Purposeful Music in Music Therapy

A certified music therapist is improvising with a client who is playing a djembe drum.

What is purposeful music? The official music therapy definition put out by the Canadian Association of Music Therapists states:

“Music therapy is a discipline in which Certified Music Therapists (MTAs) use music purposefully within therapeutic relationships to support development, health, and well-being. Music therapists use music safely and ethically to address human needs within cognitive, communicative, emotional, musical, physical, social, and spiritual domains.”

Canadian Association of Music Therapists, September 2020

Breaking that down, the main points are: certified MTAs using music purposefully, safely and ethically within a therapeutic relationship. (We have our own simplified definition on our Home Page). But what does that really mean? And how is purposeful music different than other musical experiences? Here are some examples of how music therapists use music purposefully every day.

Listening to Music Purposefully

Everyone listens to music. And everyone responds differently to music. To one person, listening to Opera music will soothe their soul, yet it will create agitation in another person. Additionally, individual songs are tied to our memories. Can you remember a song that your mom sang to you as a child? Or how about a song that you danced to with your high school crush? 

Music is so personal. Music therapists determine and use songs that are most meaningful to each client. This ensures the music is purposeful. Sometimes this includes listening to recordings but it can also include playing and singing the songs themselves.

Singing with Music Purposefully

Music therapists do a lot of singing with their clients every day. Although this may look like fun (and it really is), every song is selected and or used purposefully. For example, a therapist may choose to sing a song because it has meaningful lyrics, or because the song give the client an opportunity to work on a communication goal.

When using familiar music, the therapist is constantly adjusting the music to make sure the client can sing along successfully. Have you ever tried to sing along with the radio but the song is too high or too low. Well, music therapists are purposeful about playing the song in a key that is well suited to the client.

Additionally, the therapist will also adjust the speed of the song. We will play faster with a client who is singing fast, and slow down to make sure a client who is singing slower can keep up. We will even pause at the end of phrases so a client who can’t sing all the words, has the opportunity to sing the last word of each phrase.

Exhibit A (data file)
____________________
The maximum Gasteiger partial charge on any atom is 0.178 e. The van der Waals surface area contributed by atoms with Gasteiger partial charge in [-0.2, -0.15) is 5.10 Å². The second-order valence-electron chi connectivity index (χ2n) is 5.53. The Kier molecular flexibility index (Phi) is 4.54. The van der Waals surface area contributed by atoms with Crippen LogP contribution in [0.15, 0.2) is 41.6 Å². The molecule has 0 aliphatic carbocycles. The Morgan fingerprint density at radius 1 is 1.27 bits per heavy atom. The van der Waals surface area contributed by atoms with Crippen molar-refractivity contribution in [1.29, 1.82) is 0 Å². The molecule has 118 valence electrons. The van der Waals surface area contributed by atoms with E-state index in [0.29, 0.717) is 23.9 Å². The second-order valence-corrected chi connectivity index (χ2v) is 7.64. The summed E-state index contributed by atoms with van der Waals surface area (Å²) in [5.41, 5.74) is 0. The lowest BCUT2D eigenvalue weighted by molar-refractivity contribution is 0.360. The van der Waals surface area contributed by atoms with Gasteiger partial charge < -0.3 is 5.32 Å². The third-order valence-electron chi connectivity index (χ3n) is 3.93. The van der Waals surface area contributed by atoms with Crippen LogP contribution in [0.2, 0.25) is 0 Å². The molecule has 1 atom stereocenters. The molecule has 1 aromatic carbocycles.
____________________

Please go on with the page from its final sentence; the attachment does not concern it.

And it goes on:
Moving with Music Purposefully

It is difficult to listen to upbeat music without moving your feet or tapping your hand along with the music. Music motivates movement. It is common for music therapists to include some sort of dancing, stretching, or moving during sessions when it supports the client’s treatment plan.

In long-term care, maintaining range of motion is a priority and music therapist will choose songs (and even make up our own) that give the opportunity to do these movements with music that they enjoy. We find that when our clients are listening to music, they often perform movements easier and for longer periods at a time.

With children moving with music serves a very different purpose. Most children need to get their wiggles out between period of focusing. Music therapists will purposefully choose songs that encourage children to move or dance that require very little thinking. This helps calm and refocus the mind before moving on to the next task. And of coarse it is a lot of fun jumping and dancing with music.

Creating Music Purposefully

Improvising with instruments or song writing are techniques used by music therapists to create music with their clients. These provide clients with the opportunity to make their own music with the support of their therapist.

When improvising, clients will play the piano and/or percussive instruments while the therapist plays with them on the piano or another instrument. The therapist is constantly observing and responding to the client’s music. We are purposeful in how we give the client space to express themselves with their instrument. We may initiate some musical play with a back and forth musical conversation to encourage a client to play more. Or we may back off and hold chords giving the client lots of space to express themselves when they want to play a lot.

When writing songs, the music therapist is purposeful in guiding the structure and theme of the song-writing experience. Some clients can create their own lyrics and melody where other clients prefer to add their own ideas to precomposed or even familiar songs. My Favourite Things and If I Had A Million Dollars are two examples of songs that a client can add their ideas to in a simple way.

As you can see there are many ways music therapists use music purposefully. In fact every moment of every music therapy session is purposefully planned and executed. I like to say that all music has the potential to be therapeutic to some extent, but not all music is music therapy. It is the relationship between client and therapist combined with using music purposefully that make music therapy so magical.

By Heidi Flynn, RP, MTA – Registered Psychotherapist & Certified Music Therapist